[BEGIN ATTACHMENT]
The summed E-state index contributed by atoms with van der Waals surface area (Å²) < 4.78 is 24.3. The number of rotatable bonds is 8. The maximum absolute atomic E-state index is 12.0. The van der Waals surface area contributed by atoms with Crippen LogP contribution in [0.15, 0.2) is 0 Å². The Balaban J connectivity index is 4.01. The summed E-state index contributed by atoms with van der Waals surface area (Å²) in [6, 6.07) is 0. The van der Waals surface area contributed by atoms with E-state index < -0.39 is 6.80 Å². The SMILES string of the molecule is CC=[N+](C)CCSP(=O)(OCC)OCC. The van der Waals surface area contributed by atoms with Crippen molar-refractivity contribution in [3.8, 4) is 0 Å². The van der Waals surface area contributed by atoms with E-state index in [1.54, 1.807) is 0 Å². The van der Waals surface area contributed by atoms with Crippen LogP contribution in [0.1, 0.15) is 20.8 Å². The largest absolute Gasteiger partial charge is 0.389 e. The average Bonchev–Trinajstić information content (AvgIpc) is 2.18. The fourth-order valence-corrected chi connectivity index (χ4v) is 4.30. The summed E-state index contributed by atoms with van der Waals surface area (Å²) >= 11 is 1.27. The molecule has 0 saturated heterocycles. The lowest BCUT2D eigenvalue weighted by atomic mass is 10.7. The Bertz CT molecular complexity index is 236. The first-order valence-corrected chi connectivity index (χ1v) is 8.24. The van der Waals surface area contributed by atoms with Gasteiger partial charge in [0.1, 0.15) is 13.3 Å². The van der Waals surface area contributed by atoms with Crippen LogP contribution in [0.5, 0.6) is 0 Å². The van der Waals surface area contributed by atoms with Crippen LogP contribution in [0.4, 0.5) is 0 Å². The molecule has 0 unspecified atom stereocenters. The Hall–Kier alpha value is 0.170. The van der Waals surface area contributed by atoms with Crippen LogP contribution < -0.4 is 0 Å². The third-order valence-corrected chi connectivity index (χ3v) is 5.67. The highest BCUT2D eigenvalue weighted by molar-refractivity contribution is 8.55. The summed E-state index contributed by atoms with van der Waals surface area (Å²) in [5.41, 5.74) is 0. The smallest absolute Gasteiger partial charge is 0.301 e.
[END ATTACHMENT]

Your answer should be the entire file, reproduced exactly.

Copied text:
The summed E-state index contributed by atoms with van der Waals surface area (Å²) < 4.78 is 24.3. The number of rotatable bonds is 8. The maximum absolute atomic E-state index is 12.0. The van der Waals surface area contributed by atoms with Crippen LogP contribution in [0.15, 0.2) is 0 Å². The Balaban J connectivity index is 4.01. The summed E-state index contributed by atoms with van der Waals surface area (Å²) in [6, 6.07) is 0. The van der Waals surface area contributed by atoms with E-state index < -0.39 is 6.80 Å². The SMILES string of the molecule is CC=[N+](C)CCSP(=O)(OCC)OCC. The van der Waals surface area contributed by atoms with Crippen molar-refractivity contribution in [3.8, 4) is 0 Å². The van der Waals surface area contributed by atoms with E-state index in [1.54, 1.807) is 0 Å². The van der Waals surface area contributed by atoms with Crippen LogP contribution in [0.1, 0.15) is 20.8 Å². The largest absolute Gasteiger partial charge is 0.389 e. The average Bonchev–Trinajstić information content (AvgIpc) is 2.18. The fourth-order valence-corrected chi connectivity index (χ4v) is 4.30. The summed E-state index contributed by atoms with van der Waals surface area (Å²) >= 11 is 1.27. The molecule has 0 saturated heterocycles. The lowest BCUT2D eigenvalue weighted by atomic mass is 10.7. The Bertz CT molecular complexity index is 236. The first-order valence-corrected chi connectivity index (χ1v) is 8.24. The van der Waals surface area contributed by atoms with Gasteiger partial charge in [0.1, 0.15) is 13.3 Å². The van der Waals surface area contributed by atoms with Crippen LogP contribution in [0.5, 0.6) is 0 Å². The van der Waals surface area contributed by atoms with Crippen LogP contribution in [0.4, 0.5) is 0 Å². The molecule has 0 unspecified atom stereocenters. The Hall–Kier alpha value is 0.170. The van der Waals surface area contributed by atoms with Crippen LogP contribution < -0.4 is 0 Å². The third-order valence-corrected chi connectivity index (χ3v) is 5.67. The highest BCUT2D eigenvalue weighted by molar-refractivity contribution is 8.55. The summed E-state index contributed by atoms with van der Waals surface area (Å²) in [5.41, 5.74) is 0. The smallest absolute Gasteiger partial charge is 0.301 e.